The Work as Movement Archive

WAMA, 2012. Photo: © Max McClure. Courtesy of the artist and Field Art Projects.


Artist Serena Korda was commissioned by Sovereign South & West to create a new artwork in response to the area of Barton Hill. The commission celebrated the rich industrial history of the area, in particular the Great Western Cotton Factory and the Netham Chemical Works.


The Work as Movement Archive (W.A.M.A.) event took place on 12 May 2012, the culmination of a years preparation led by artist Serena Korda in Barton Hill.  Commissioned by Sovereign Housing, Serena created an artwork, which draws on the history of the local area and creates a contemporary picture of working life through a live event and performance.

To create W.A.M.A., Serena worked in collaboration with the residents of Barton Hill to create an artwork that documents the area through people’s everyday working movements.  Historically, Barton Hill was home to a variety of industries, stemming from the 19th century Great Western Cotton Mill and Netham Chemical Works to the present day.  WAMA was inspired by Serena’s discovery of ‘meemoing’, a sign language developed by cotton mill workers so they could communicate in the noisy mills, and which is only documented anecdotally.

WAMA seeks to capture Barton Hill’s rich industrial heritage and reflects how people’s lives, movements and actions were influenced by the rise of machinery in production during the industrial revolution, creating a picture of Barton Hill through this invented dance.  To create W.A.M.A., local people ‘donated’ movements they make in the course of their everyday work; these movements formed the basis of the choreography of this one-off live dance performance.

Serena has commented, “Storytelling is at the heart of my work, developed out of encounters, conversations and forgotten histories.  Participation is crucial to how these works unfold, often exposing process and making.  W.A.M.A. celebrates the everyday movements of work and labour in Barton Hill, many of which have now disappeared, whilst exploring the profound effect machines and technology have on our daily lives.”

Almost 200 people were directly involved in the development of the project along with three local primary schools and over thirty volunteers came together to perform the work. Links have been made between local organisations such as the Barton Hill History Group and the Wellspring Healthy Living Centre, and some of the city’s cultural organisations.  The Work as Movement Archive will go on to form part of a permanent digital archive in Bristol’s MShed museum.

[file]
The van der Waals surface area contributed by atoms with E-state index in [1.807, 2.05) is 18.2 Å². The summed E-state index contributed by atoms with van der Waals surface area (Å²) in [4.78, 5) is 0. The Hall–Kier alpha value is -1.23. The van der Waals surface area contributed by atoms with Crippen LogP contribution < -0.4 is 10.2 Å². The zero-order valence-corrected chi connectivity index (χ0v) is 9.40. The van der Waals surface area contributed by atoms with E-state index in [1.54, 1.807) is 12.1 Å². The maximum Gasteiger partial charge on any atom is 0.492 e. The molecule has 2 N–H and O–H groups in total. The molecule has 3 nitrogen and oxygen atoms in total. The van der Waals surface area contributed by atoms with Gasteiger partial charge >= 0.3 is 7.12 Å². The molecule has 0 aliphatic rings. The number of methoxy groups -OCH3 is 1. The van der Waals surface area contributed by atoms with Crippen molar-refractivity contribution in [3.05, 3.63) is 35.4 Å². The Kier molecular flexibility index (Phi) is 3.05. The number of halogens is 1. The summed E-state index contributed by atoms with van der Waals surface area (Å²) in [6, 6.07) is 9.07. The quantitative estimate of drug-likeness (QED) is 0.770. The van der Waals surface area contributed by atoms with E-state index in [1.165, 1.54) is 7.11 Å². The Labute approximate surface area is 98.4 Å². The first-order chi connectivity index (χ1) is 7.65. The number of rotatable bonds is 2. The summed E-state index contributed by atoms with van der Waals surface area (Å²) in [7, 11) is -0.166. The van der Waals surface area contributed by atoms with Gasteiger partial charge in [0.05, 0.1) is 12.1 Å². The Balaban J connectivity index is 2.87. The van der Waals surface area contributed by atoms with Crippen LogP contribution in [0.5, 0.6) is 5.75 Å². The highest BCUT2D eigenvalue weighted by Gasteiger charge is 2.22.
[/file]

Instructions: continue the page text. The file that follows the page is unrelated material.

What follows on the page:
A publication documenting the event and intended as a guide to enable the performance to be replicated in the future will be published in September 2012.

Serena Korda

Serena Korda (born 1979), lives and works in London. Recent exhibitions include: "Dirt:The Filthy Reality of Everyday Life” Wellcome Collection, London, 2011; “Spaces for the Imagination” Turner Contemporary, Margate, 2011; “There’s a Strange Wind Blowing’, Tintype, London; “Decosa, Tradition Stockholm, keifer pin”, Camden Arts Centre London, 2010; “The Library of Secrets” New Art Gallery Walsall, 2009; Whitstable Biennale, Whitstable, 2008; The Answer Lies at the End of the Line, Stanmore Underground station, commissioned by Art on the Underground, 2008; Five Years Presents: FRENZY, The Metropole Galleries, Folkestone, 2006; Ceremony, Pump House Gallery, London, 2005.

For more information on W.A.M.A: The Work as Movement Archive please go to Field Art Projects at

W.A.M.A. from Paul Gilbert on Vimeo.

  • Commissioner

    Sovereign South & West

  • Produced by

    Field Art Projects

  • Partners

    Sovereign South & West

  • Supported by

    Sovereign South & West